Chicken wire, gumdrops, tiaras, helium tanks, dowels, megaphones, floating candles, marshmallows, fishing line, and hundreds of candy bars. As Associated Student Body (ASB) Advisor at San Pasqual Academy (SPA), I have submitted reimbursement receipts for thousands of dollars in concession stand inventory and event supplies this year. Student body organizations, such as my school’s ASB, are so complex that even an expert independent audit would not be able to detect fraud. The audit findings may give a positive qualified opinion or notice that the organization does not follow generally accepted accounting practices, but it would be nearly impossible for anyone besides a school’s ASB advisor and ASB officers to track and justify every single expenditure--especially of consumable goods. ASB finance management at my school needs improvement in order to pass an audit or even to simply prepare to respond to potential accusations of fraud.
According to Townley & Schmieder-Ramirez (2015), “A school district's governing board, the superintendent, business manager, and principal have major roles to perform in effective management of a student body organization.” However, in my role as a new ASB advisor, I only communicated with my principal and our student support specialist about ASB finances. At the beginning of the year, my principal gave me a constitution that provided a generic overview of how to handle finances but contained gaps, such as a description of the treasurer's responsibilities. I was given a form to use for cash boxes and reimbursements from our ASB bank account (controlled by our student support specialist and principal) and reminded to have students take minutes of meetings. I was not told how much money was in my account but was told the district had money set aside for supplies. Although I was continually frustrated by a the reimbursement system that required me to spend thousands of dollars out of my own pocket (last year’s advisor had a credit card), lack of my ability access a running balance of the account, and never learning how to access the money I was told the district provided, this system worked for the year.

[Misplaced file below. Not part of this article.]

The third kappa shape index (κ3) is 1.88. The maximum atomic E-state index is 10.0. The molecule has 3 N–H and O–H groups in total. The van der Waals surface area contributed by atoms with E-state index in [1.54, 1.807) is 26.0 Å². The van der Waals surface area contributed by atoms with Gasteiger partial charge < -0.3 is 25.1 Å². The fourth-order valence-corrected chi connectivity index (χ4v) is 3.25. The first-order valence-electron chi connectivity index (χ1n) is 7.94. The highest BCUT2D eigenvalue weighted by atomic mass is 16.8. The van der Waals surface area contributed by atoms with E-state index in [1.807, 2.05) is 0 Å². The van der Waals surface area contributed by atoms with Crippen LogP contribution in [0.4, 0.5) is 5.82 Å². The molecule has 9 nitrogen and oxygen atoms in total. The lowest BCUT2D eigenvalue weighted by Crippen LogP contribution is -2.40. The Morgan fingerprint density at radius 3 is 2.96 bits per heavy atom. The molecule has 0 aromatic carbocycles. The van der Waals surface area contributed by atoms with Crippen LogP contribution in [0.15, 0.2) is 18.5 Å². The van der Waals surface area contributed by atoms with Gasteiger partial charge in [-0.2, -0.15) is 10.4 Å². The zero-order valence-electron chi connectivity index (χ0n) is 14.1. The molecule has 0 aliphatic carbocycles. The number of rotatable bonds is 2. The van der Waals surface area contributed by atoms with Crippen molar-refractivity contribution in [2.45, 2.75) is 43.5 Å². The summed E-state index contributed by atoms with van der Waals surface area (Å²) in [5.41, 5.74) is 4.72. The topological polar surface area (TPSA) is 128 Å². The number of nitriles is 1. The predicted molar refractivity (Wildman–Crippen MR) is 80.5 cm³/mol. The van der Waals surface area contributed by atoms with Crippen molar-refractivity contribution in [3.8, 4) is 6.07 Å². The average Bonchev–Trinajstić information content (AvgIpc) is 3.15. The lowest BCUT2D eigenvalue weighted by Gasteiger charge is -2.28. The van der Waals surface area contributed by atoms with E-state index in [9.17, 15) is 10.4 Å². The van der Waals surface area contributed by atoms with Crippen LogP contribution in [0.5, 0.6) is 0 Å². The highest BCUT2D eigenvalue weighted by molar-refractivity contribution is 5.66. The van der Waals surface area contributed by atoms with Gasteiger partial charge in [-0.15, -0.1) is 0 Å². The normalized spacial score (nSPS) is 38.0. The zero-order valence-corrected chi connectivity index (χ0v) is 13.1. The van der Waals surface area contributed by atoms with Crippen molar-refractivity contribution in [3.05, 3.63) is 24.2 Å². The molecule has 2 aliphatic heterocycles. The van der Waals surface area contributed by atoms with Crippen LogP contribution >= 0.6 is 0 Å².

After reading “Student Body Organizations” in School Finance: A California Perspective by Townley & Schmieder-Ramirez I have created a suggested plan of steps that can be taken within the next few months to strengthen the finance system of SPA’s ASB. The ASB advisor and principal can:
Townley, A. J. & Schmieder-Ramirez, J. H.,. (2005). School finance: a California perspective. Dubuque, IA: Kendall/Hunt Pub. Co.